After being off the menu for months, the Tesla Model 3 Long Range is now available.
If you’re looking for the best possible range out of your Model 3, then you finally have the option to order it once again. CEO Elon Musk noted the company paused orders for this particular configuration due to high demand. Now, though, it’s back to bridge the gap between the standard, rear-wheel drive base model and the top-end Performance.
At $47,240, the Model 3 Long Range leans a little bit more toward the Performance in terms of price. You do still get a dual-motor all-wheel drive layout, of course, as well as a 4.2-second 0-60 time and that better range figure. Unlike many other EVs on the market at the moment, the Tesla Model 3 Long Range also qualifies for the full $7,500 EV tax credit, bringing down your long-term costs significantly if you have a tax liability to take advantage of that credit.
As before, you still get five exterior color options, with four beyond the no-cost Pearl White Multi-Coat setting you back $1,000 to $2,000. An all-black interior is standard, while going for the black-and-white interior will cost another $1,000. The Model 3 Long Range comes standard with 18-inch ‘Aero’ wheels for the best possible range, though you can upgrade those to 19-inch sport wheels for an extra $1,500. According to Tesla’s figures, doing so will knock about 15 miles of the range (for 310+ miles, rather than 325+ miles).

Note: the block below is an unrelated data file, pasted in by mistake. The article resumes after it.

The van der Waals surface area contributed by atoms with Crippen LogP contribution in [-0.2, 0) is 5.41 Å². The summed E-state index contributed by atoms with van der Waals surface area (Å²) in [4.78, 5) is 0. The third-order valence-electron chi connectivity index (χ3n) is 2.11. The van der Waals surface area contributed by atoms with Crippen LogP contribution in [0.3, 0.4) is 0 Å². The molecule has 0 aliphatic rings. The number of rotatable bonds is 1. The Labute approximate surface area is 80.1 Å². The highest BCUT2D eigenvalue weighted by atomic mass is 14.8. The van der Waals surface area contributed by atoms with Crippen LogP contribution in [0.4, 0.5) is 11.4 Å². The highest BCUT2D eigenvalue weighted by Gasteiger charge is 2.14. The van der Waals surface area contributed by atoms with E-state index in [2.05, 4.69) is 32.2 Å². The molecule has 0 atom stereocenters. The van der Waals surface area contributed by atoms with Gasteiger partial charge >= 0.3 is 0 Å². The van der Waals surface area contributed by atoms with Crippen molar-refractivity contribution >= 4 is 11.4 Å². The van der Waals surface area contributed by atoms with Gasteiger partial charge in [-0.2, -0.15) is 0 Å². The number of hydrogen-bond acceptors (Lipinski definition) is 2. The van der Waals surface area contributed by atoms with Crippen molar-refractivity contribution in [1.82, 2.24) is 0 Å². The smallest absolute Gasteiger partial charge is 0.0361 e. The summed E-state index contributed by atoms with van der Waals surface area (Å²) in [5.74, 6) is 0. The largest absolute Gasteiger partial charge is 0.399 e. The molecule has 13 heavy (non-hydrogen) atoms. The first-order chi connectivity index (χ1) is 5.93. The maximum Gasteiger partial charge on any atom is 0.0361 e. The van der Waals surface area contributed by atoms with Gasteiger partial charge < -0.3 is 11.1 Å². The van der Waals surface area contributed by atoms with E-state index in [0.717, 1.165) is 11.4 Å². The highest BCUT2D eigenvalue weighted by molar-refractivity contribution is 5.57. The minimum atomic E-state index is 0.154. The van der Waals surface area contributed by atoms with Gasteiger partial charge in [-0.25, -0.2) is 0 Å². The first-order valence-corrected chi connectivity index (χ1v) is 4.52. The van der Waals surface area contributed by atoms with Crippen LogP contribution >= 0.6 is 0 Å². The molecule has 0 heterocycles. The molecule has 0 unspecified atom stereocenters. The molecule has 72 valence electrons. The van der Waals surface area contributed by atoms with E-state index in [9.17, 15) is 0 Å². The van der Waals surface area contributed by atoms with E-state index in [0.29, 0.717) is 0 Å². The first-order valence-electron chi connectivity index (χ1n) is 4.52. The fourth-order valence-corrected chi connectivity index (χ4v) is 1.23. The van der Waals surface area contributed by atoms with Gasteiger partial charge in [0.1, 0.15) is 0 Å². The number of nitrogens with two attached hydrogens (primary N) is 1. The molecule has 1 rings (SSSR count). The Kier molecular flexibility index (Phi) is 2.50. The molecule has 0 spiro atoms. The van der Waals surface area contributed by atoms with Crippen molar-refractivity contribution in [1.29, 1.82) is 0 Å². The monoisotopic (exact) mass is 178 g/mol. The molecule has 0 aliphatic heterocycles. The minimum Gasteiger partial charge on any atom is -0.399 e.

With every available option, you can push the Model 3 Long Range’s price up to $66,740.
Depending on the level of semi-autonomous driving assistance you’d like, you can spend another $6,000 for Tesla’s Enhanced Autopilot feature. While you do get Autopilot as standard, the enhancements allow it to navigate while the feature is active, navigate lane changes on its own where possible, as well as enable parking systems like Autopark and Smart Summon. Full Self-Driving capability is supposed to go above and beyond even that capability, navigating city streets on its own. It’s not a fully baked feature just yet, and the automaker does emphasize that it is not a fully autonomous feature and the driver should still pay attention.
The good news is that, no matter how you configure it, you shouldn’t have to wait too long to get one. Tesla’s current delivery estimate is June 2023 if you order one right now, so you should only have to hold on for a few weeks if you take the plunge.